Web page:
17. Stephen V. Cameron & James J. Heckman, 2001. "The Dynamics of Educational Attainment for Black, Hispanic, and White Males," Journal of Political Economy, University of Chicago Press, vol. 109(3), pages 455-499, June.
    18. William Greene, 1998. "Gender Economics Courses in Liberal Arts Colleges: Comment," Working Papers 98-06, New York University, Leonard N. Stern School of Business, Department of Economics.
    Full references (including those not matched with items on IDEAS)

    Citations

    Citations are extracted by the CitEc Project, subscribe to its RSS feed for this item.
    as


    Cited by:

    1. Georgios P. Kouretas & Mark E. Wohar, 2012. "The dynamics of inflation: a study of a large number of countries," Applied Economics, Taylor & Francis Journals, vol. 44(16), pages 2001-2026, June.

    More about this item

    Statistics

    Access and download statistics

    Corrections

    All material on this site has been provided by the respective publishers and authors. You can help correct errors and omissions. When requesting a correction, please mention this item's handle: RePEc:ekd:000238:23800068. See general information about how to correct material in RePEc.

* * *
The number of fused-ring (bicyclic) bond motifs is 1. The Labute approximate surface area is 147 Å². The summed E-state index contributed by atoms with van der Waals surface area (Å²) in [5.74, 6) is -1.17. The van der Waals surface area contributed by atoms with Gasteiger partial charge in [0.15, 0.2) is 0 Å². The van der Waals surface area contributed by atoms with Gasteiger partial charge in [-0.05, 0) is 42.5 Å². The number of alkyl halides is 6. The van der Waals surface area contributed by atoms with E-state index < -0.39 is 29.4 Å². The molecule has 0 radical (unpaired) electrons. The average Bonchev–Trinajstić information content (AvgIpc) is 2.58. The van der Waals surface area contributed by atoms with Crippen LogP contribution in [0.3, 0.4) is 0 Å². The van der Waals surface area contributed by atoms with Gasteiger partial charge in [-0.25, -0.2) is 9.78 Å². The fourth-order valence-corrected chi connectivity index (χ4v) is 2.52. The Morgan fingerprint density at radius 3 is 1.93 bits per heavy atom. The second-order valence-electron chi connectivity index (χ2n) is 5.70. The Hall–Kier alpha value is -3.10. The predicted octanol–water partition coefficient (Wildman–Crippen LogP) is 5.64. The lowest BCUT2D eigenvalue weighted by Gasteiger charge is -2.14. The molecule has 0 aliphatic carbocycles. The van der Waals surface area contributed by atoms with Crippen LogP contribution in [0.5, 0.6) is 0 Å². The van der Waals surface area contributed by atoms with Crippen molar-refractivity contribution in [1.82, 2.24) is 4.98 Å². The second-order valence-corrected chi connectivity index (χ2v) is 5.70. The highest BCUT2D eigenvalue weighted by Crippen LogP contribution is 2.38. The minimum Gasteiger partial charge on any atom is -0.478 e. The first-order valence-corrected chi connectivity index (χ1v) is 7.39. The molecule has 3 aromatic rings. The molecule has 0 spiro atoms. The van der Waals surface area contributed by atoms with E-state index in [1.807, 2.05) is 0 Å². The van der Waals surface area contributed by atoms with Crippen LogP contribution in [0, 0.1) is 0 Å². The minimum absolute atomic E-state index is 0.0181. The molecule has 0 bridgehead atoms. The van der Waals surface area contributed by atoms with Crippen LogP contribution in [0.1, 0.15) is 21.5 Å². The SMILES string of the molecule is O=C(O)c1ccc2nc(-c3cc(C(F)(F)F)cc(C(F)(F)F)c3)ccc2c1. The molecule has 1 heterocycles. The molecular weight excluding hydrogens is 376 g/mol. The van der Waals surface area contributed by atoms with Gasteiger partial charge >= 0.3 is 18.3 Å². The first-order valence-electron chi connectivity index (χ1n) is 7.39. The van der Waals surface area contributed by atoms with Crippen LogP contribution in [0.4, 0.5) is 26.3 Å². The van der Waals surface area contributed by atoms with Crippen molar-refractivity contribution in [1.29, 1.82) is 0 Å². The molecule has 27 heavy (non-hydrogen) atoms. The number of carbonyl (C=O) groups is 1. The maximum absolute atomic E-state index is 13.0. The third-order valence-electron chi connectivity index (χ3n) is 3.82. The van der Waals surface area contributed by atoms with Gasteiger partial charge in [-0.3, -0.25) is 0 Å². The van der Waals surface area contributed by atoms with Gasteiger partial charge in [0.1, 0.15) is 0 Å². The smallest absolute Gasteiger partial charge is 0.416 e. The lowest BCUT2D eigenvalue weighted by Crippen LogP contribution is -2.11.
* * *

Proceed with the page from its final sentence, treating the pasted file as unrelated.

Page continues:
For technical questions regarding this item, or to correct its authors, title, abstract, bibliographic or download information, contact: (Theresa Leary). General contact details of provider: http://edirc.repec.org/data/ecomoea.html .

    If you have authored this item and are not yet registered with RePEc, we encourage you to do it here. This allows to link your profile to this item. It also allows you to accept potential citations to this item that we are uncertain about.

    If CitEc recognized a reference but did not link an item in RePEc to it, you can help with this form .

    If you know of missing items citing this one, you can help us creating those links by adding the relevant references in the same way as above, for each refering item. If you are a registered author of this item, you may also want to check the "citations" tab in your RePEc Author Service profile, as there may be some citations waiting for confirmation.

    Please note that corrections may take a couple of weeks to filter through the various RePEc services.

    IDEAS is a RePEc service hosted by the Research Division of the Federal Reserve Bank of St. Louis . RePEc uses bibliographic data supplied by the respective publishers.